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Commentary: We Are Not Powerless

Beth Howard
Beth Howard donated fresh tomatoes to the Fort Madison Food Pantry.

There’s been an onslaught of distressing news these days, news so bad that you think it can’t get any worse, and then it does. So. Much. Worse. The world’s problems are so big, so overwhelming and seemingly so unsolvable that we feel powerless to do anything.

But I’ve discovered several examples in the past week that prove we are more powerful and can have more influence than we think.

First, I watched two inspiring documentary films. The first is called “ABUNDANCE: The Farmlink Story,” a 20 -minute film about a couple of college kids who, during the pandemic, were troubled by world hunger and food waste, both of which are issues in our own country. These young people recognized a need to connect farms that had a surplus of produce with food banks. What started with a few phone calls and emails, and a lot of determination, these young people have created a program that to date has rescued over 130 million pounds of food and made more than 108 million meals possible, all with the help of volunteers. I was so inspired by Farmlink’s work that after watching the film I immediately went out to the garden, picked 25 pounds of tomatoes, and took them to the food bank in Fort Madison. To my happy surprise, a farmer had just dropped off 70 pounds of sweet potatoes from his field. If every gardener or farmer took their excess vegetables to the food bank, we could actually solve hunger issues. What’s more, produce left to rot creates greenhouse gases, so it would be helping put a dent in climate change as well.

The other film that moved me is called “Dear Santa,” about the Operation Santa program run by the US Postal Service. The post office collects all the letters sent to Santa and then, through the program, lets people read them to decide which ones they want to adopt. After adopting a letter, or several letters, they fulfill the kids’ wishes, many of which are simple and unselfish. Some want food for their family, others want a hug. And they’re not just letters from kids. One single mother wrote asking for household goods and a new couch. Santa delivered! You want to feel empowered? Sign up for the Operation Santa program, adopt some letters, and deliver some happiness.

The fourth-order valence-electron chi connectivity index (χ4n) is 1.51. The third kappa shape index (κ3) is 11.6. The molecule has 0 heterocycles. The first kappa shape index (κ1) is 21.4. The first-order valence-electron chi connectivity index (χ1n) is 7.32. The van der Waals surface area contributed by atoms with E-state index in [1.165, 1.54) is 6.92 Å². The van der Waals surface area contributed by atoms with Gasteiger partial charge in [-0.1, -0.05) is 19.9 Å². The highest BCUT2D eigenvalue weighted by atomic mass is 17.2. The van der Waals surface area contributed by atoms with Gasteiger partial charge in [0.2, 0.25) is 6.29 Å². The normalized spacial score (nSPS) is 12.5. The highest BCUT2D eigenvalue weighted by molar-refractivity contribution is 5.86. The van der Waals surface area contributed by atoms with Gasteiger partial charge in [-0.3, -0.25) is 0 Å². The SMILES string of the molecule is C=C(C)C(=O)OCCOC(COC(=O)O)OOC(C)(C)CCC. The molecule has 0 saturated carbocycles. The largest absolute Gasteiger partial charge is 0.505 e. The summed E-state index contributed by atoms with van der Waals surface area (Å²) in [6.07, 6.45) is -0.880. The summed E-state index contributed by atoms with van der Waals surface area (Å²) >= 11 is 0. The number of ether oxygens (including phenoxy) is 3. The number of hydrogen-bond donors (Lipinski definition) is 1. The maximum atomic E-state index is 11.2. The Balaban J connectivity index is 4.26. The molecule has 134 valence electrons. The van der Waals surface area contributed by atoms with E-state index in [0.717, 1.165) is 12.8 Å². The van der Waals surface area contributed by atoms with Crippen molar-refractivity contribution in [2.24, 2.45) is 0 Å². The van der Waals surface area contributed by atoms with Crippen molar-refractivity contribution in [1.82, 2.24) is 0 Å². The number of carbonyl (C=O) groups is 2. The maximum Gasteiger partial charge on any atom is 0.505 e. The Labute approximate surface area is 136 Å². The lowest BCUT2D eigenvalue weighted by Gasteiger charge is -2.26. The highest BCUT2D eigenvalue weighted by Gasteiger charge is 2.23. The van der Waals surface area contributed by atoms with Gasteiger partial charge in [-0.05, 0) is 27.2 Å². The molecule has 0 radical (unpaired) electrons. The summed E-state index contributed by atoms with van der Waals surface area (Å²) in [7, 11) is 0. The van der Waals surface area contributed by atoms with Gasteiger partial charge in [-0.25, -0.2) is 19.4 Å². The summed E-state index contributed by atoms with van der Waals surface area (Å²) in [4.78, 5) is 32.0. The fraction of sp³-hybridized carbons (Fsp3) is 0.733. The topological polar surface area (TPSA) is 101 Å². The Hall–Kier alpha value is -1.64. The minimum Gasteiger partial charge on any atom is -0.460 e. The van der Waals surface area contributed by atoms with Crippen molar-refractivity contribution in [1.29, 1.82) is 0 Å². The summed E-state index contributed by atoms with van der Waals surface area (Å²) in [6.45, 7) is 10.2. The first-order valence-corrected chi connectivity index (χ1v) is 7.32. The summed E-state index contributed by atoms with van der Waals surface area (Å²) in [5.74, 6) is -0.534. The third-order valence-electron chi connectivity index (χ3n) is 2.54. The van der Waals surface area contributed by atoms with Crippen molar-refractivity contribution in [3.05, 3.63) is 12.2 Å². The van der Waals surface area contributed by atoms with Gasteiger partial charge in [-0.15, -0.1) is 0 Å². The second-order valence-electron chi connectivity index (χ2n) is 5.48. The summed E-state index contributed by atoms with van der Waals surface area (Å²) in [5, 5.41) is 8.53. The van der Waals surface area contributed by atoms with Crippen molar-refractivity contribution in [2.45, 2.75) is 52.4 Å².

Another inspiring example is a retired librarian I just met in Burlington. She was frustrated by how library funds were being allocated, so she decided to run for city council, even though she had never run for office before. Her desire to save library programs that benefit the community outweighed any age or health issues. Whether she wins or loses the election, just taking the initiative generated a sense of power for her. It could do the same for you.

Then I learned about Kaylee Williams in Des Moines, who started a mission called Eat Free Pie. It began, she told me, when her elderly neighbor, who was living alone, asked her if she would make him a pie for Thanksgiving. While making his pie she thought there must be a lot of other lonely people out there who would like one. That single pie led to an annual Thanksgiving pie giveaway, where volunteers bake homemade pies that get delivered to anyone who requests one. The first year they delivered forty pies. Now in its fourth year, this Thanksgiving they’ll deliver hundreds. Kaylee hopes the idea catches on in other towns. I do too. Remember, like the Butterfly Effect, what started with one pie has grown into a whole movement.

We may be heartbroken, depressed, and even afraid, but we are not powerless. As musician Joan Baez so wisely said, “Action is the antidote to despair.” So take action. Take groceries to your local food bank, fulfill a stranger’s Christmas wish, run for public office, bake a pie for someone who could use a lift, or come up with your own way of engaging. No matter how small the gesture, you’ll make someone’s life better and that will make you feel better, even empowered. We may never know the eventual impact our individual efforts will have in the larger world, but we have to keep the faith that each and every contribution matters. We have to keep flapping our butterfly wings. Because it’s better than doing nothing. 

Beth Howard is an author and pie baker who lives on a farm in Donnellson, Iowa. Learn more about her work at

The opinions expressed are not necessarily those of Western Illinois University or Tri States Public Radio.

Diverse viewpoints are welcomed and encouraged.